Leigh Howard Sprints to Sixth in First Tour of Poland Bunch Kick

Tue 30 Jul 2013

Leigh Howard sprinted to sixth in Rzeszów as Pieter Weening protected his position on the overall classification after the third stage of Tour de Pologne The peloton returned to action in Poland after a weekend of mountainous racing in Italy followed by a race day on Monday.

The early breakaway put in a strong effort to steal stage glory from the sprinters. Alexandr Dyachenko (Astana), Ricardo Mestre (Euskaltel-Euskadi), Mirko Selvaggi (Vacansoleil-DCM) and Bartlomiej Matysiak (CCC Polsat Polkowice). The quartet gained more than ten minutes by the mid-point of the stage. ORICA-GreenEDGE sent Jens Mouris to the head of the bunch to contribute to the chase efforts.

“The break was really strong today,” said Howard. “We had Jens Mouris working on the front. It was good of him to take up the chase since he’s been sick for the last three days. His work was really appreciated.”

The gap shrunk slowly with the escape group holding off the field until the last of three finishing circuit laps.

“We started off with only two guys pulling – Jens and a rider from Argos-Shimano,” explained Howard. “After that, BMC, Sky and Ag2r began to help, too. Even with four or five teams pulling, the gap didn’t come down super fast. The break deserved to be out there for as long as they were with the way they rode.”

As the peloton reeled in the breakaway, the pace rose. Teams began to fight for prime position in the final lap.

“It was mayhem during those last laps,” said Howard. “It was a really nasty little circuit. If you weren’t in the top 20-30 people, you were part of the rubber band effect. Even at the front, it was pretty crazy. There was lots of pushing and shoving, which I guess is to be expected in a circuit like this.”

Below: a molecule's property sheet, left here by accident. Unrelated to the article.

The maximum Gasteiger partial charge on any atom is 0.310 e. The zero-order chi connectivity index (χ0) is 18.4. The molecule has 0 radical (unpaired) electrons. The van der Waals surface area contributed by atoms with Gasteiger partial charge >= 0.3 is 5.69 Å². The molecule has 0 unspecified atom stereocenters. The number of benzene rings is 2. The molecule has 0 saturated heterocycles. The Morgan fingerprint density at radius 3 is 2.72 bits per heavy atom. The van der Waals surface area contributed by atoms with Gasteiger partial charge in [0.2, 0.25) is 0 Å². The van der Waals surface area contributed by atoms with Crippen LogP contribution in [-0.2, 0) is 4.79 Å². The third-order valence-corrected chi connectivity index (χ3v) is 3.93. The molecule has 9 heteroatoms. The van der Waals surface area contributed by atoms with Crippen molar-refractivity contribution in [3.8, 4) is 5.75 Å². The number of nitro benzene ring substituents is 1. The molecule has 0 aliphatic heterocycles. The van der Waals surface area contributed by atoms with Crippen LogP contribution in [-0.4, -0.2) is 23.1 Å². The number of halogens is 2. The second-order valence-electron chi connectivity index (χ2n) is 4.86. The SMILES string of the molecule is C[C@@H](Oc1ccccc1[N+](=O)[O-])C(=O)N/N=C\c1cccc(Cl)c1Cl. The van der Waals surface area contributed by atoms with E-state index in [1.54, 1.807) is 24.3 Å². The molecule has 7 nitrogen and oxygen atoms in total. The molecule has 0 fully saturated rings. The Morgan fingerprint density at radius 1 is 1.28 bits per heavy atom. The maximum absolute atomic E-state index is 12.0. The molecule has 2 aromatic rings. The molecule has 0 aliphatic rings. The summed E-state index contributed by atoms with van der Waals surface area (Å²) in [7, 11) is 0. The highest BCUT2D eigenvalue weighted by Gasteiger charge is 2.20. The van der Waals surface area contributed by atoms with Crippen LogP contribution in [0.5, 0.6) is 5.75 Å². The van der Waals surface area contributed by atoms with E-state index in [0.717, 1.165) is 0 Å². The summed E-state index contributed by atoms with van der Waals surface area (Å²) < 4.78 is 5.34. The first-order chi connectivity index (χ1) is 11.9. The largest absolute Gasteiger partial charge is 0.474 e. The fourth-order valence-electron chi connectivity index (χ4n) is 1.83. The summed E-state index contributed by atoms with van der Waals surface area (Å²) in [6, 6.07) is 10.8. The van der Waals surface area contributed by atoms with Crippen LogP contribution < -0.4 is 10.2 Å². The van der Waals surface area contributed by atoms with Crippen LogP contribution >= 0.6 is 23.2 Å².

As the Belkin and BMC trains took shape, Howard found himself struggling to hold his position through the tight turns. Thor Hushovd (BMC) bested Steele Von Hoff (Garmin-Sharp) and Mark Renshaw (Belkin) for the stage victory. Howard made up ground to cross the line in sixth place.

“I got caught back a little too far on the second to last and last corner underneath the 1km to go banner,” admitted Howard. “Basically, I started my sprint from too far back. I’m a little disappointed as I expected to go better, but I’m trying to remind myself that’s it’s not too bad of a result for my first sprint in almost three months.”

“My legs felt quite good,” Howard added. “They’re getting better and better each day, so that’s a good sign. It’s just a matter of getting the race head back and remembering how everything happens in the sprint. It will get easier as I get back into the rhythm of positioning in these types of finishes.”

Weening finished safely in the bunch alongside the other overall contenders to maintain his hold on fourth place, 7” behind race leader Rafal Majka (Saxo-Tinkoff). The Pole has a 4” advantage over Sergio Henao (Sky) in second and 6” over Christophe Riblon (Ag2r-La Mondiale) in third.